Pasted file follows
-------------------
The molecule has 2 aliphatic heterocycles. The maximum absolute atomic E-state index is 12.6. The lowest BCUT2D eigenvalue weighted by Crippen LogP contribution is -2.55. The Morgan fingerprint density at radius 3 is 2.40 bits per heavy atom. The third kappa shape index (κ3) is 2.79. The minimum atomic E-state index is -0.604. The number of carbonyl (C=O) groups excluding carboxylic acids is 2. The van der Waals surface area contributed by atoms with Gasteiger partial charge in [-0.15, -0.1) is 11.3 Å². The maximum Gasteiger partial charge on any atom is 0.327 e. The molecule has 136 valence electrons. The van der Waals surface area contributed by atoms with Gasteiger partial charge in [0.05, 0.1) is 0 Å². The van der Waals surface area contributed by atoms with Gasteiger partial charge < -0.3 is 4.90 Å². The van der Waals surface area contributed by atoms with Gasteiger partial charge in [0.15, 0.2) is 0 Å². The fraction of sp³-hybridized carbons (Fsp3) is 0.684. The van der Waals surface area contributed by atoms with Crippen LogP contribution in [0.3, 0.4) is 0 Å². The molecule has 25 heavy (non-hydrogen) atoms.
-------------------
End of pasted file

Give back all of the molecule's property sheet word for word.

The molecule has 2 aliphatic heterocycles. The maximum absolute atomic E-state index is 12.6. The lowest BCUT2D eigenvalue weighted by Crippen LogP contribution is -2.55. The Morgan fingerprint density at radius 3 is 2.40 bits per heavy atom. The third kappa shape index (κ3) is 2.79. The minimum atomic E-state index is -0.604. The number of carbonyl (C=O) groups excluding carboxylic acids is 2. The van der Waals surface area contributed by atoms with Gasteiger partial charge in [-0.15, -0.1) is 11.3 Å². The maximum Gasteiger partial charge on any atom is 0.327 e. The molecule has 136 valence electrons. The van der Waals surface area contributed by atoms with Gasteiger partial charge in [0.05, 0.1) is 0 Å². The van der Waals surface area contributed by atoms with Gasteiger partial charge < -0.3 is 4.90 Å². The van der Waals surface area contributed by atoms with Gasteiger partial charge in [0.15, 0.2) is 0 Å². The fraction of sp³-hybridized carbons (Fsp3) is 0.684. The van der Waals surface area contributed by atoms with Crippen LogP contribution in [0.3, 0.4) is 0 Å². The molecule has 25 heavy (non-hydrogen) atoms.